BENNINGTON — A large group of family members and friends of the late Emily Hamann gathered Tuesday afternoon to remember her — releasing balloons near the spot off the Walloomsac Pathway where she was fatally attacked in January.
Tuesday was Hamann’s birthday, said her mother, Kelly Carroll.
Following remarks by Angela Emerson, the interim pastor of St. Peters Church, those gathered released balloons to watch them rise skyward over the nearby trees. While there was occasional light drizzle Tuesday, heavier rainfall held off until after the release.
People shouted, “Happy Birthday, Emily!” as the colorful balloons floated up and away.
Tuesday also was the birthday of Hamann’s twin sister, Olivia, her mother said, and of another member of the extended family.
Hamann was 26 when she died after being attacked near the walking path between North and School streets on the morning of Jan. 18.
Darren Pronto, 32, was arrested and is facing a charge of first-degree murder in Hamann’s death in Bennington Superior Court Criminal Division.
Pronto has been held at Southern State Correctional Facility in Springfield since his arrest shortly after the attack.
Emerson said the young woman’s death seemed to disrupt the natural order and flow we expect of life, in which people are born, mature and finally age toward death — as do trees, animals and all living things.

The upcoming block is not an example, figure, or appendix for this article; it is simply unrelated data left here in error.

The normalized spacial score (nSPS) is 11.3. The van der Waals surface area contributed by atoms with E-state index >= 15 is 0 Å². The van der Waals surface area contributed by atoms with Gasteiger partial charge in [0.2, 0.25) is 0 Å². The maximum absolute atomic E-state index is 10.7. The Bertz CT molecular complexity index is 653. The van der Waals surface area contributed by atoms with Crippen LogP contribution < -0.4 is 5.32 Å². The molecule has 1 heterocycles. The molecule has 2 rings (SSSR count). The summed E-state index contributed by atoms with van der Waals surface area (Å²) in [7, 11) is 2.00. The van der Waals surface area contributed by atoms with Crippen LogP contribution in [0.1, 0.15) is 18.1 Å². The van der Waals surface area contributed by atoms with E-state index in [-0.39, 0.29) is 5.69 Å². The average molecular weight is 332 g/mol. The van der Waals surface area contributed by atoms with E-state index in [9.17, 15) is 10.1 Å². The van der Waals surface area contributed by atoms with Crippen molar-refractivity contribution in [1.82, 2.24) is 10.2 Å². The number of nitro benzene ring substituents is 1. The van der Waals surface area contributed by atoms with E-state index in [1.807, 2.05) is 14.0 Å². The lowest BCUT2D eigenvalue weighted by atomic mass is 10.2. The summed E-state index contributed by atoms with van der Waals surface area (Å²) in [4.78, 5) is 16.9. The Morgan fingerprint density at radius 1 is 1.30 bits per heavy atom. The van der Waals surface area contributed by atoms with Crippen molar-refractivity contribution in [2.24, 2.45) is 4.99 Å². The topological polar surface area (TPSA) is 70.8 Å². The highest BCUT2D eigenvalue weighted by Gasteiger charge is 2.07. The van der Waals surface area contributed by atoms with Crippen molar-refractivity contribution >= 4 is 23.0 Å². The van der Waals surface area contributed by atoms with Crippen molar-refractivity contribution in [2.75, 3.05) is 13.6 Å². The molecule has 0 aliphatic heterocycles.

Humans can derive “some degree of comfort” when life unfolds in the normal way, she said, but “there is nothing more devastating than the loss of the life of a young person.”
The gathering on Emily’s birthday was meant to mourn and honor her, Emerson said, but also in part to “take comfort from each other, knowing we are not going through this alone,” and “that the future can hold more promise for all of us, more good things.”
Carroll said afterward that, in addition to a small memorial of flowers and candles that has been maintained near the pathway since Emily’s death, a tree was recently planted by the town and will soon have a plaque honoring her.
A number of volunteers also will assist the town in refurbishing 10 town benches placed along the riverside walkway, she said, helping to bring them into Americans with Disabilities Act compliance and replacing worn seats and backs.
There will be work parties to help with that project, Carroll said, with the town supplying the materials.
Five of the ten benches will be done first, then five more after those are completed, she said, and the hope is that work can begin in August.
“This is Emily’s legacy, reworking these benches,” her mother said.
Carroll said a ceremony will be held to dedicate the plaque to Emily after it is installed on the tree.